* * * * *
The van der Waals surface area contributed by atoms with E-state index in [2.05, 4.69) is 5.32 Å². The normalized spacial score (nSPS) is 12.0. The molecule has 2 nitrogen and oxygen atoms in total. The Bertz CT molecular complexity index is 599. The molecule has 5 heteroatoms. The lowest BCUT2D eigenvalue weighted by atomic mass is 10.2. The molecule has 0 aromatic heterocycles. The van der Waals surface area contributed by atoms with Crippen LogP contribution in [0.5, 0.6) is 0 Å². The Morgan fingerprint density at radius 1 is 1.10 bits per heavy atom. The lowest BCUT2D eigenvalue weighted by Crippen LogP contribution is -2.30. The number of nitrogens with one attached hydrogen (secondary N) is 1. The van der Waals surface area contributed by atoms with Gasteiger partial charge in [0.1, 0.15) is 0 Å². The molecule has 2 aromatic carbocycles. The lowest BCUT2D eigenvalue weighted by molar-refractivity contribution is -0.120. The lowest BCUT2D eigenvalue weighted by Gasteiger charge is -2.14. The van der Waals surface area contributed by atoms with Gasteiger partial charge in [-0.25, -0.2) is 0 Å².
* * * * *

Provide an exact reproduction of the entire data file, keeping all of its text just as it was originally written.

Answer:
The van der Waals surface area contributed by atoms with E-state index in [2.05, 4.69) is 5.32 Å². The normalized spacial score (nSPS) is 12.0. The molecule has 2 nitrogen and oxygen atoms in total. The Bertz CT molecular complexity index is 599. The molecule has 5 heteroatoms. The lowest BCUT2D eigenvalue weighted by atomic mass is 10.2. The molecule has 0 aromatic heterocycles. The van der Waals surface area contributed by atoms with Crippen LogP contribution in [0.5, 0.6) is 0 Å². The Morgan fingerprint density at radius 1 is 1.10 bits per heavy atom. The lowest BCUT2D eigenvalue weighted by Crippen LogP contribution is -2.30. The number of nitrogens with one attached hydrogen (secondary N) is 1. The van der Waals surface area contributed by atoms with Gasteiger partial charge in [0.1, 0.15) is 0 Å². The molecule has 2 aromatic carbocycles. The lowest BCUT2D eigenvalue weighted by molar-refractivity contribution is -0.120. The lowest BCUT2D eigenvalue weighted by Gasteiger charge is -2.14. The van der Waals surface area contributed by atoms with Gasteiger partial charge in [-0.25, -0.2) is 0 Å².